The current plan to send at least 7,000 active-dutyU.S. troops to the southern border for Operation Faithful Patriot undermines Secretary of Defense James Mattis’ entire defense strategy for the military.

Admittedly, while the current mobilization effort is due to the current political climate and commander-in-chief's penchant for theatrics, it is another example of how politicians and presidents have an increasingly expansive view of the role of the military. While presidents have occasionally sent troops to guard the U.S. border with Mexico, it exemplifies mission and role creep of the U.S. armed forces and a trend Mattis has attempted to do away with. This particular mobilization raises a few issues: the ongoing use of military resources for things other than war and deterrence.

Of particular note is Operation Faithful Patriot’s mobilization of active-duty troops rather than additional National Guard troops. There is an existing security mission to the border, called Operation Guardian Support, which has assigned 2,100 troops to the border with up to 4,000 Guard troops authorized. This operation primarily provides air support for counter-narcotics efforts. Due to constraints of the Posse Comitatus Act, which prevents U.S. troops from engaging in military or law enforcement actions on U.S. soil outside of military installations, the existing NG and new active-duty troops will be in support roles only.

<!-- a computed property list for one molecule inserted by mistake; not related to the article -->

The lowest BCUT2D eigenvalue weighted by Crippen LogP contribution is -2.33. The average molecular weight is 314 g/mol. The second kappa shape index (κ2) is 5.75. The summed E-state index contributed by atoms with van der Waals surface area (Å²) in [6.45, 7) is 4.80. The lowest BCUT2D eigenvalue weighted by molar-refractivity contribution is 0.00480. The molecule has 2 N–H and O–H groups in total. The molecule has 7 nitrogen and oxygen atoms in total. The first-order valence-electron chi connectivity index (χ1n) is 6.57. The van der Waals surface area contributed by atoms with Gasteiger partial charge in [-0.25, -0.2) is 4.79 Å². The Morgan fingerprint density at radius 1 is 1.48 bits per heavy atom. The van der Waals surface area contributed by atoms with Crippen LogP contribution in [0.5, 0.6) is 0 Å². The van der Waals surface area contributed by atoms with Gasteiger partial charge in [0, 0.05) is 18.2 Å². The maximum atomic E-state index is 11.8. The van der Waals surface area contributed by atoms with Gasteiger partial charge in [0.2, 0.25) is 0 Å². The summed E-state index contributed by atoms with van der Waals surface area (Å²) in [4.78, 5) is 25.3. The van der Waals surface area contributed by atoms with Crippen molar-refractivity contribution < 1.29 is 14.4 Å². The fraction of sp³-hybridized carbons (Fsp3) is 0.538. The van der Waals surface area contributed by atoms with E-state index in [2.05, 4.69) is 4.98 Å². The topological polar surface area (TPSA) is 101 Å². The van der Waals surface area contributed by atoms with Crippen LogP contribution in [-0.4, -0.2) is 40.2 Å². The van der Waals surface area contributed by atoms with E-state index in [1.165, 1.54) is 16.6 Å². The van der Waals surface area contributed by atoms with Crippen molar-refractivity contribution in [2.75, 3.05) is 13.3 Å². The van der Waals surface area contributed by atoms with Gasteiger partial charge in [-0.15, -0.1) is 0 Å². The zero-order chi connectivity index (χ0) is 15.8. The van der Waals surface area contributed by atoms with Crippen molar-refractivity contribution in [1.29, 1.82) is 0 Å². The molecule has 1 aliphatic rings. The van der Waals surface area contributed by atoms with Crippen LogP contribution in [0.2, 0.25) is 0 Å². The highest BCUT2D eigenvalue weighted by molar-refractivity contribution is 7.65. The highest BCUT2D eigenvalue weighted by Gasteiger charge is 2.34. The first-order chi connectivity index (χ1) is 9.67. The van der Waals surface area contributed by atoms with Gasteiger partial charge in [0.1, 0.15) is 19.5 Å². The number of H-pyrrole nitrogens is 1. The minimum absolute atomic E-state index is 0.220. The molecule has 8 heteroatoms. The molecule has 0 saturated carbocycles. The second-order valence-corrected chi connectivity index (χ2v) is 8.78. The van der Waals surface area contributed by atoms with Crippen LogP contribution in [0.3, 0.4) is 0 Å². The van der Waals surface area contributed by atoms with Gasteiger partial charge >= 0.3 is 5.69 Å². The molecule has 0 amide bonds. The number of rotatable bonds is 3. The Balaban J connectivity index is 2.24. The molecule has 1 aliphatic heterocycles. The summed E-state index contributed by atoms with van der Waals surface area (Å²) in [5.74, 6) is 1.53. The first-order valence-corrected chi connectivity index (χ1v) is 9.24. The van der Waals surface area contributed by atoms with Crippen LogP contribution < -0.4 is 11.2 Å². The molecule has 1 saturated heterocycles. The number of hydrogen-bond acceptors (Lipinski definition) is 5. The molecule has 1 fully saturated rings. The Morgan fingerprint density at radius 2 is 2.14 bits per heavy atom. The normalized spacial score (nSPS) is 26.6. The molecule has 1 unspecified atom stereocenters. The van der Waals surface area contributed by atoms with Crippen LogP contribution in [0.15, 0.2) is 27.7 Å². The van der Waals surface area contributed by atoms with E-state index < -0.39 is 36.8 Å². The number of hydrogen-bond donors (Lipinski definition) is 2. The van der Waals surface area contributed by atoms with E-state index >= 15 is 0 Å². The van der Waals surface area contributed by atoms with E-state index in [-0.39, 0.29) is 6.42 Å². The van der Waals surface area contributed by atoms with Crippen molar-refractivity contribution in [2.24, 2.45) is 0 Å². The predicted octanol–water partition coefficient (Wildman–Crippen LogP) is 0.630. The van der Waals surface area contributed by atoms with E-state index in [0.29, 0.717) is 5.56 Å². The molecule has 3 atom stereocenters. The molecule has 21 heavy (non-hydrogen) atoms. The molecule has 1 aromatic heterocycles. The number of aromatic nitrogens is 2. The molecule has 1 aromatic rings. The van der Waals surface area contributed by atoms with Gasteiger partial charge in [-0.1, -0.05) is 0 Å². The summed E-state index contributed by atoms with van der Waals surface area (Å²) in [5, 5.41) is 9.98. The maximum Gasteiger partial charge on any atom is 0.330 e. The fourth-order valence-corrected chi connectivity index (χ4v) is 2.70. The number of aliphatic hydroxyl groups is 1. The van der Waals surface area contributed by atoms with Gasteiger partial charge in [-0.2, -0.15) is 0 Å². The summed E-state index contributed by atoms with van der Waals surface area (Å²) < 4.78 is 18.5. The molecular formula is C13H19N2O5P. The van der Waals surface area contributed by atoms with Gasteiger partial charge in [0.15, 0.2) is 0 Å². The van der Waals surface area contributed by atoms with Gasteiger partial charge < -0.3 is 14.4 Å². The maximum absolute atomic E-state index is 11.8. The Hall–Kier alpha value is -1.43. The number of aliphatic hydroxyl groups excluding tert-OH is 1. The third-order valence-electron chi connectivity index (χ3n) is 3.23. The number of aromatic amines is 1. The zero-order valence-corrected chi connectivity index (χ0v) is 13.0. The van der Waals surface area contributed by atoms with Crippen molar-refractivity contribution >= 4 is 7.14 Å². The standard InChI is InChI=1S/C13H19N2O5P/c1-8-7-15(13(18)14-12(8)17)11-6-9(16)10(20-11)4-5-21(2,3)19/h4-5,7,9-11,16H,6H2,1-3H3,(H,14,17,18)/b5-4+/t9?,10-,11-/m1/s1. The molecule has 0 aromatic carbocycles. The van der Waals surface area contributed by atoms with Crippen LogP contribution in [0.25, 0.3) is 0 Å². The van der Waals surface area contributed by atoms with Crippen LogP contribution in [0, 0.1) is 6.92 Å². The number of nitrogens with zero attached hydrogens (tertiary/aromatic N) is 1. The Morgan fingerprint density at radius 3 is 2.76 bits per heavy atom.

‘Support’ may seem benign, but it points to the larger issue of how the military is and should be employed both domestically and internationally.

Opportunities for mission creep are possible given the tasks the military will be performing on the border: Guard troops currently complete “vehicle maintenance, administrative duties, monitoring of surveillance data collected through cameras and sensors along the border, and clearing vegetation to improve sight lines in the field,” according to Stars & Stripes; the newly mobilized active-duty troops will be “constructing barriers and fencing, using helicopters and fixed-wing aircraft to move CBP personnel, and dispensing medical care.”